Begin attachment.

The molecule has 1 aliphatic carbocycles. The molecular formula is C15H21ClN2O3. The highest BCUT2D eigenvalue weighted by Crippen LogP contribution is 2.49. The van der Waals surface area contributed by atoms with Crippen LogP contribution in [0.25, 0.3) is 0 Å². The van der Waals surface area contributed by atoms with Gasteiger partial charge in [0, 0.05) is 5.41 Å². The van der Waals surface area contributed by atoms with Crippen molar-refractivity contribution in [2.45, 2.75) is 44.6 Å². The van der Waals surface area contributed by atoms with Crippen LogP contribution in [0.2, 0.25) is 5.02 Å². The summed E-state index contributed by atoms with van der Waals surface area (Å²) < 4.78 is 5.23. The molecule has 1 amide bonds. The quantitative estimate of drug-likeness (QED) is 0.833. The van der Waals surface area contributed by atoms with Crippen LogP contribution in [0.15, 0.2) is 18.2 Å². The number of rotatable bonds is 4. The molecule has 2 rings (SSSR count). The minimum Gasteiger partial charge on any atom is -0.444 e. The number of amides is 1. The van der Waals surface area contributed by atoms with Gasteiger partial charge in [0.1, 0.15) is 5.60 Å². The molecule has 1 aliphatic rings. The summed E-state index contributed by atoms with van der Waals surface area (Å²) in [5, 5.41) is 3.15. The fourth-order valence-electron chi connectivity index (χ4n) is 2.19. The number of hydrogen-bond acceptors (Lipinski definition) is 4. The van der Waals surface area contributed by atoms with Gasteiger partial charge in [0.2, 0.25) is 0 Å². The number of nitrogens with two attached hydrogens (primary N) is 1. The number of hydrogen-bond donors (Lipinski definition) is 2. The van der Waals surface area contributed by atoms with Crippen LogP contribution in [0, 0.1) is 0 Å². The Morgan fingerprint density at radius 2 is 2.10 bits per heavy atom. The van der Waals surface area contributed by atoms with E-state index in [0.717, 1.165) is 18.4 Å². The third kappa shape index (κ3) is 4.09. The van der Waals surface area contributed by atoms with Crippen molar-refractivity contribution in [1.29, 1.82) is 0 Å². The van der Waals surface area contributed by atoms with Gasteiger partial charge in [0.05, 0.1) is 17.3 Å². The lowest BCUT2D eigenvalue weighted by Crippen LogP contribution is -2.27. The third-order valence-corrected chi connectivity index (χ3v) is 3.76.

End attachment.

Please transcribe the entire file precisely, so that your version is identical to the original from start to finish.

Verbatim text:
The molecule has 1 aliphatic carbocycles. The molecular formula is C15H21ClN2O3. The highest BCUT2D eigenvalue weighted by Crippen LogP contribution is 2.49. The van der Waals surface area contributed by atoms with Crippen LogP contribution in [0.25, 0.3) is 0 Å². The van der Waals surface area contributed by atoms with Gasteiger partial charge in [0, 0.05) is 5.41 Å². The van der Waals surface area contributed by atoms with Crippen molar-refractivity contribution in [2.45, 2.75) is 44.6 Å². The van der Waals surface area contributed by atoms with Crippen LogP contribution in [0.2, 0.25) is 5.02 Å². The summed E-state index contributed by atoms with van der Waals surface area (Å²) < 4.78 is 5.23. The molecule has 1 amide bonds. The quantitative estimate of drug-likeness (QED) is 0.833. The van der Waals surface area contributed by atoms with Crippen LogP contribution in [0.15, 0.2) is 18.2 Å². The number of rotatable bonds is 4. The molecule has 2 rings (SSSR count). The minimum Gasteiger partial charge on any atom is -0.444 e. The number of amides is 1. The van der Waals surface area contributed by atoms with Gasteiger partial charge in [0.1, 0.15) is 5.60 Å². The molecule has 1 aliphatic rings. The summed E-state index contributed by atoms with van der Waals surface area (Å²) in [5, 5.41) is 3.15. The fourth-order valence-electron chi connectivity index (χ4n) is 2.19. The number of hydrogen-bond acceptors (Lipinski definition) is 4. The van der Waals surface area contributed by atoms with Gasteiger partial charge in [0.2, 0.25) is 0 Å². The number of nitrogens with two attached hydrogens (primary N) is 1. The number of hydrogen-bond donors (Lipinski definition) is 2. The van der Waals surface area contributed by atoms with Crippen LogP contribution in [0, 0.1) is 0 Å². The Morgan fingerprint density at radius 2 is 2.10 bits per heavy atom. The van der Waals surface area contributed by atoms with E-state index in [0.717, 1.165) is 18.4 Å². The third kappa shape index (κ3) is 4.09. The van der Waals surface area contributed by atoms with Crippen molar-refractivity contribution in [1.29, 1.82) is 0 Å². The van der Waals surface area contributed by atoms with Gasteiger partial charge in [0.05, 0.1) is 17.3 Å². The lowest BCUT2D eigenvalue weighted by Crippen LogP contribution is -2.27. The third-order valence-corrected chi connectivity index (χ3v) is 3.76.